July 23, 2009

Thought-Control of Machines

IEEE Spectrum reports on a new advancement in Brain-Machine Interfaces. [Read the news article].

Dr. Carmena's research team at UC Berkeley have decoded the monkey's brain activity to directly control a cursor on the screen. The new decoder paradigm seems to be independent of the brain activity with which the monkey limbs are controlled and has no relationship to actual movements of the monkey’s arm.

Image courtesy of Public Library of Science Biology and IEEE Spectrum.

Previous research results by Dr. Schwartz' research team at the University of Pittsburgh demonstrated that the monkey's brain activity in a reaching task, when monkey's arms are tied up and not seen by the monkey, can be decoded and fed to a controller to control a robotic hand for the reaching task.

The new study shows improvements on decoder design and suggests that a machine can be fully thought-controlled.

Ganguly K. and Carmena J.M. (2009) Emergence of a stable cortical map for neuroprosthetic control. Public Library of Science Biology (in press).

January 23, 2009

ThinkPad T400

As I was looking for a laptop with the right balance of performance, mobility, and price that works best for my needs, I narrowed down my search to a display size of 13.3" or 14.1", +256MB graphics adaptor, and a low/medium voltage Intel Core 2 Duo with +1066 MT/s, +6MB L2-cache, and +2.5GHz clock rate.

The list of Intel Core 2 CPUs

Reliability of a manufacturer plays an important in my decision and I favour Lenovo ThinkPads and Dell XPS's (Mind you, Apple products are fashionable but expensive. They never win the performance/price game, esp. when I play the game. If you own one, don't get pissed or anything. Probably you have maximized fashion/performance, which is cool just not my game).

So, I narrowed down to Lenovo ThinkPad T400, Dell XPS M1330, and the new Dell Studio XPS 13. The highest performance CPU under M1330's hood is T8100 (2.1GHz; 800MT/s; 3MB L2-cache; 35W; Jan. 2008) with a 128MB NVIDIA® GeForce™ 8400M GS graphics card. I think I remember higher performance CPUs there; perhaps Dell has shifted the performance focus to Studio XPS product line. The Studio XPS comes with P8400 and NVIDIA GeForce 9400M G. The CPU can be upgraded to the newer P9500 (2.53GHz; 1066MT/s; 6MB L2-cache; 25W; Jul. 2008). With some other desirable configurations and a 3 year complete care service, the price got to almost $2100 CAD before taxes (that's with a $170 online purchase discount). The Lenovo T400 that won my heart configured to have a T9400 CPU (2.53GHz; 6MB L2-cache; 1066 MT/s; 35W; Jul. 2008) and ATI Radeon 3470 256MB graphics card. With a 3 year easy serve + accidental damage protection (equivalent to Dell's complete care), the final price got to only $1836 CAD (that's with a 48 hour sale coupon which expired Jan 22). With taxes and adding an extra AC adaptor the total order is still under $2000, which is way cool to be true.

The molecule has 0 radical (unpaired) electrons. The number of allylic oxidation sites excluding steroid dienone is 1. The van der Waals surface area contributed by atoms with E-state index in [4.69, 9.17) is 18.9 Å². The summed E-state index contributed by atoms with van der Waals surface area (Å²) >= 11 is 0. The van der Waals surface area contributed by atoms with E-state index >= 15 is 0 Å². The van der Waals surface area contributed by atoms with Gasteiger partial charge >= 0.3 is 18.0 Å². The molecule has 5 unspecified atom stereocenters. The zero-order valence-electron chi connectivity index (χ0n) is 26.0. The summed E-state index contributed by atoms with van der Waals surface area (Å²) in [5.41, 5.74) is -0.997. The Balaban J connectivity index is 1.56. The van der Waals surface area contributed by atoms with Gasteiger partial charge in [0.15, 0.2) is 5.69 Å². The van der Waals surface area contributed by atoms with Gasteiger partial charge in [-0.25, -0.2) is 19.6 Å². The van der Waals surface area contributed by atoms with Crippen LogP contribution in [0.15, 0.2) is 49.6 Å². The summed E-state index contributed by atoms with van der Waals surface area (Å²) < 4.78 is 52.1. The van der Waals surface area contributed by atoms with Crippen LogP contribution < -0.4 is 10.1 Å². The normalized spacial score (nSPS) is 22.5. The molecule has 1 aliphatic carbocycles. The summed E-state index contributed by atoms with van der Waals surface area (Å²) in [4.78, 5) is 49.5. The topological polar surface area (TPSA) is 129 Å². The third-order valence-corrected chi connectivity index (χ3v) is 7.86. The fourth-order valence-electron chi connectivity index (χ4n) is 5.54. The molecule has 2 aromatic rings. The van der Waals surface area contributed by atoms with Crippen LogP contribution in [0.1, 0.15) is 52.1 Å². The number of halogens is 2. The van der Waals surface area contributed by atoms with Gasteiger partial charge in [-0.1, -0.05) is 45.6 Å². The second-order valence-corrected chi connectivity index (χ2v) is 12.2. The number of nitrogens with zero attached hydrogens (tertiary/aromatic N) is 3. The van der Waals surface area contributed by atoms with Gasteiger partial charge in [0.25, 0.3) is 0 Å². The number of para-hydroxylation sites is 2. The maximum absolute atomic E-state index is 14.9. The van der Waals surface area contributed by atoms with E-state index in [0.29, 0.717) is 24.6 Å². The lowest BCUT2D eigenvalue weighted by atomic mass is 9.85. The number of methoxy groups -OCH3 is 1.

Searching for the right machine, I came across many PC/Graphics benchmarking tools and performance measures to help me compare performances. The most popular benchmarks are the 3DMark series by FutureMark Corp. The benchmark provides a normalized mean for the overall performance of the GPU/CPU. There are three very popular products in their line: PCMark Vantage, PCMark05, and 3DMark06. Their 3DMark06 is very popular among gamers and the score is used to measure and compare the 3D performance. Although I was not shopping for a gaming laptop, I was just curious to see how my desired machine would score.

According to a thread reply on notebookreview, ThinkPad T400's scores for 2.80GHz Intel T9600 and ATI Radeon 3470 256MB GDDR3 with 12800x800 resolution are
6589 in PCMark05
2575 in 3DMark06
4374 in PCMark Vantage

Do you have the PC Mark scores for a Dell Studio XPS 13?


How highspeed is your high-speed?

Have you ever wondered how fast your Internet really works? There's an answer to that, beyond the claims of your ISP. Alternatively, you can tune in to and get your hostname, IP address, and some other info, then click on Test Internet Speed.

My current bandwidth meter reads 1.19 Mbps, "which means you can download at 152.38 KB/sec. from our server." What are your numbers?